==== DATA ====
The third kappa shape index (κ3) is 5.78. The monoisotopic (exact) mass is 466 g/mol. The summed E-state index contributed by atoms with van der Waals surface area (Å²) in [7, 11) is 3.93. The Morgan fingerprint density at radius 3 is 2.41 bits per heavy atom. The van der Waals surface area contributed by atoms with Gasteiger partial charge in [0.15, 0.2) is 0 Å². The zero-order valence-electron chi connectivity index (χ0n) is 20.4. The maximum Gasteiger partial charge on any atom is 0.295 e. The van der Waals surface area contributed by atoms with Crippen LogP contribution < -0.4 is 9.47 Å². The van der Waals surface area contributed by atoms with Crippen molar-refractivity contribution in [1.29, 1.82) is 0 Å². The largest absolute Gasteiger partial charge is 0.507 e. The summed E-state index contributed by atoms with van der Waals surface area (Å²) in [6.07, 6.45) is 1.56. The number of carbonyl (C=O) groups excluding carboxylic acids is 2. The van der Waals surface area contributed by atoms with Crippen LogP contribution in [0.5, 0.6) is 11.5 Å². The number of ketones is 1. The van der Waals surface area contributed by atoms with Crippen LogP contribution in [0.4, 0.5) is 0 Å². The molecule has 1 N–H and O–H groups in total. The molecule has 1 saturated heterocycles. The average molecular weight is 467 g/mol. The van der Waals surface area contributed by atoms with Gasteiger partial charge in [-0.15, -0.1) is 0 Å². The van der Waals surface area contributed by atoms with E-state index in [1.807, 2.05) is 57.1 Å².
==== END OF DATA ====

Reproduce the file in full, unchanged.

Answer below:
The third kappa shape index (κ3) is 5.78. The monoisotopic (exact) mass is 466 g/mol. The summed E-state index contributed by atoms with van der Waals surface area (Å²) in [7, 11) is 3.93. The Morgan fingerprint density at radius 3 is 2.41 bits per heavy atom. The van der Waals surface area contributed by atoms with Gasteiger partial charge in [0.15, 0.2) is 0 Å². The zero-order valence-electron chi connectivity index (χ0n) is 20.4. The maximum Gasteiger partial charge on any atom is 0.295 e. The van der Waals surface area contributed by atoms with Crippen LogP contribution < -0.4 is 9.47 Å². The van der Waals surface area contributed by atoms with Crippen molar-refractivity contribution in [1.29, 1.82) is 0 Å². The largest absolute Gasteiger partial charge is 0.507 e. The summed E-state index contributed by atoms with van der Waals surface area (Å²) in [6.07, 6.45) is 1.56. The number of carbonyl (C=O) groups excluding carboxylic acids is 2. The van der Waals surface area contributed by atoms with Crippen LogP contribution in [0.5, 0.6) is 11.5 Å². The number of ketones is 1. The van der Waals surface area contributed by atoms with Crippen LogP contribution in [0.4, 0.5) is 0 Å². The molecule has 1 N–H and O–H groups in total. The molecule has 1 saturated heterocycles. The average molecular weight is 467 g/mol. The van der Waals surface area contributed by atoms with Gasteiger partial charge in [-0.15, -0.1) is 0 Å². The van der Waals surface area contributed by atoms with E-state index in [1.807, 2.05) is 57.1 Å².